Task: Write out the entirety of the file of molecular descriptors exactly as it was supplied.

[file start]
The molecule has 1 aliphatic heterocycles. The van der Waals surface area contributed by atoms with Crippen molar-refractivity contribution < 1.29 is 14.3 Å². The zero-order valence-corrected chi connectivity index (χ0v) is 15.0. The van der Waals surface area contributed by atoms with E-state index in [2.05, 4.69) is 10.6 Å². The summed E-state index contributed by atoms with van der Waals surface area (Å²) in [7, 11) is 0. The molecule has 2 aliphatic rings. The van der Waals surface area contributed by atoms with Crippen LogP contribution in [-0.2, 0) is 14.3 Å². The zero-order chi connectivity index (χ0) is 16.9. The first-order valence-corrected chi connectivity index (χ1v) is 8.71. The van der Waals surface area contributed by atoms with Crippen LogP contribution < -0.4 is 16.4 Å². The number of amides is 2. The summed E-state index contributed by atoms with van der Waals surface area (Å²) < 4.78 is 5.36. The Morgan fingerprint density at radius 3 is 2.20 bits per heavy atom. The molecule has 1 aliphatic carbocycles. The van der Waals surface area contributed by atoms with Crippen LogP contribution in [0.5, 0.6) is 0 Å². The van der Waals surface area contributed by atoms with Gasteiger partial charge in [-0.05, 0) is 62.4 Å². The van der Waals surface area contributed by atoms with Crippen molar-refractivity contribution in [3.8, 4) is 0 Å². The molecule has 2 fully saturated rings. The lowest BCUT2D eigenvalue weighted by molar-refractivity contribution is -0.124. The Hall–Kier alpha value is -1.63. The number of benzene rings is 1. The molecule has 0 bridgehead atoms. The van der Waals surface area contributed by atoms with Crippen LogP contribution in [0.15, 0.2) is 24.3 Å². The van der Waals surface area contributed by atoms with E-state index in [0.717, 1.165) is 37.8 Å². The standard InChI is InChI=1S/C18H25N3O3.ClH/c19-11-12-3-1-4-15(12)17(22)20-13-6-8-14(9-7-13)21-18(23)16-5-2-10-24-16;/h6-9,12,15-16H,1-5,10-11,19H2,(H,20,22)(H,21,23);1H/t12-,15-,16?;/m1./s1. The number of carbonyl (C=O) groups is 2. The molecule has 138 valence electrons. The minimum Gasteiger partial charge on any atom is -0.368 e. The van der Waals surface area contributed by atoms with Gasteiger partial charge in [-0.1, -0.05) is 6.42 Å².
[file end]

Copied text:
The molecule has 1 aliphatic heterocycles. The van der Waals surface area contributed by atoms with Crippen molar-refractivity contribution < 1.29 is 14.3 Å². The zero-order valence-corrected chi connectivity index (χ0v) is 15.0. The van der Waals surface area contributed by atoms with E-state index in [2.05, 4.69) is 10.6 Å². The summed E-state index contributed by atoms with van der Waals surface area (Å²) in [7, 11) is 0. The molecule has 2 aliphatic rings. The van der Waals surface area contributed by atoms with Crippen LogP contribution in [-0.2, 0) is 14.3 Å². The zero-order chi connectivity index (χ0) is 16.9. The first-order valence-corrected chi connectivity index (χ1v) is 8.71. The van der Waals surface area contributed by atoms with Crippen LogP contribution < -0.4 is 16.4 Å². The number of amides is 2. The summed E-state index contributed by atoms with van der Waals surface area (Å²) < 4.78 is 5.36. The Morgan fingerprint density at radius 3 is 2.20 bits per heavy atom. The molecule has 1 aliphatic carbocycles. The van der Waals surface area contributed by atoms with Crippen LogP contribution in [0.5, 0.6) is 0 Å². The van der Waals surface area contributed by atoms with Gasteiger partial charge in [-0.05, 0) is 62.4 Å². The van der Waals surface area contributed by atoms with Crippen molar-refractivity contribution in [3.8, 4) is 0 Å². The molecule has 2 fully saturated rings. The lowest BCUT2D eigenvalue weighted by molar-refractivity contribution is -0.124. The Hall–Kier alpha value is -1.63. The number of benzene rings is 1. The molecule has 0 bridgehead atoms. The van der Waals surface area contributed by atoms with Crippen LogP contribution in [0.15, 0.2) is 24.3 Å². The van der Waals surface area contributed by atoms with E-state index in [0.717, 1.165) is 37.8 Å². The standard InChI is InChI=1S/C18H25N3O3.ClH/c19-11-12-3-1-4-15(12)17(22)20-13-6-8-14(9-7-13)21-18(23)16-5-2-10-24-16;/h6-9,12,15-16H,1-5,10-11,19H2,(H,20,22)(H,21,23);1H/t12-,15-,16?;/m1./s1. The number of carbonyl (C=O) groups is 2. The molecule has 138 valence electrons. The minimum Gasteiger partial charge on any atom is -0.368 e. The van der Waals surface area contributed by atoms with Gasteiger partial charge in [-0.1, -0.05) is 6.42 Å².